As we sat in the dentist’s waiting room, Garcia explained that, during the Trump Administration, as the number of migrants continued to rise, Annunciation Houses’s resources grew strained. In one year, Garcia told me, ICE released more than a hundred and fifty thousand people to the organization’s shelters. “The reasons are always the same—I can’t feed my family, I’m afraid. It’s just that the numbers have gone up,” Garcia said. (According to a D.H.S. report, under the Biden Administration, C.B.P. has taken more than six million migrants into custody, deported approximately four million, and released more than 2.3 million while their cases were pending; the majority of those who arrived as families were released.) Annunciation House had always run on a shoestring budget, and the COVID-19 pandemic made things even harder; volunteer levels dropped, even as border crossings rose, after a brief lull in 2020, to record numbers. “We were doing all of it, and the city and county were doing none of it,” Garcia said. “We just couldn’t keep going at that pace.” In 2022, Garcia shut down Casa del Refugiado, one of Annunciation House’s satellite shelters, which had a capacity of more than a thousand beds—at the time, one of the largest shelters on the southern border.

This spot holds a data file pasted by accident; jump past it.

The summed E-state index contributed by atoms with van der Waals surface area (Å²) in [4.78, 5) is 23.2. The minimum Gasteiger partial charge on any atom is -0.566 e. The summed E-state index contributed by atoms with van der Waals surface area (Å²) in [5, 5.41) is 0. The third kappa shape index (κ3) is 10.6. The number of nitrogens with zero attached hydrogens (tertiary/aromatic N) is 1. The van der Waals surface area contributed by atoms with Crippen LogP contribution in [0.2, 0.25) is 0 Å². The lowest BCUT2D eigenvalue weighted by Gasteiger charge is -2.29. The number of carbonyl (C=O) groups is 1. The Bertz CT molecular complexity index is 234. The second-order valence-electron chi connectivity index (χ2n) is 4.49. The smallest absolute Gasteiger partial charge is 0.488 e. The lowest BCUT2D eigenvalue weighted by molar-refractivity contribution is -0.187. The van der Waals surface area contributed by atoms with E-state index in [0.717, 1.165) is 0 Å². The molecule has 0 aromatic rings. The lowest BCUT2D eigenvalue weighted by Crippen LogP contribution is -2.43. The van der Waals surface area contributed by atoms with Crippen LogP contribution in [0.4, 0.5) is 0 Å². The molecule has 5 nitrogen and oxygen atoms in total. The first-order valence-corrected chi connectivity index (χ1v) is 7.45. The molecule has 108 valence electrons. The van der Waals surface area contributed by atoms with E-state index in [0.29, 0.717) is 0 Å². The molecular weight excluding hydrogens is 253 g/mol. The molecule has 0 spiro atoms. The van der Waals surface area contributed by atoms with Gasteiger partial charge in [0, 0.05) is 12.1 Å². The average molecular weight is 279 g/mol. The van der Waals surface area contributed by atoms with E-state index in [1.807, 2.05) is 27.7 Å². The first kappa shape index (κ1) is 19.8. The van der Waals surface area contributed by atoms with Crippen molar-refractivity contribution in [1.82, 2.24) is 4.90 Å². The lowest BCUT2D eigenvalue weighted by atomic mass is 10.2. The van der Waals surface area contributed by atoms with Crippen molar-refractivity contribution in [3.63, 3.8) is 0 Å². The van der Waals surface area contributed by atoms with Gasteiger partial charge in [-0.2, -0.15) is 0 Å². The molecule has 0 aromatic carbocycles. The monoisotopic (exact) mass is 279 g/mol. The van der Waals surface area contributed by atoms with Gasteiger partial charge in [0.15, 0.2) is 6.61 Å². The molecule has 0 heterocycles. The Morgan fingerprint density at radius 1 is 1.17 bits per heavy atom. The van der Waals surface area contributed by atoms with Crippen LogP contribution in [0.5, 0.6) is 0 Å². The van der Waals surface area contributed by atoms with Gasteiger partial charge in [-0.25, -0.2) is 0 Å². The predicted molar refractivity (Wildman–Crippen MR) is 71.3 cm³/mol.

The situation put El Paso, a city that has traditionally welcomed immigrants, in a bind. Declaring a state of emergency because of the migrant crossings would unlock state and federal funds, but some local lawmakers feared that doing so would accord with Governor Greg Abbott’s rhetoric about a migrant “invasion” at the border. The city did eventually issue a disaster declaration, and opened shelters of its own, but the money came with strings attached. “When the City of El Paso declared a disaster,” the El Paso County judge Ricardo Samaniego testified before the House Judiciary Committee, last February, “we did not get the resources that we needed but instead saw the state send Texas National Guard, the placement of concertina wire lined haphazardly in certain areas, and pseudo barriers of tanks and cargo containers.” “With the disaster declaration, you get the money. And you get the razor wire,” Garcia said.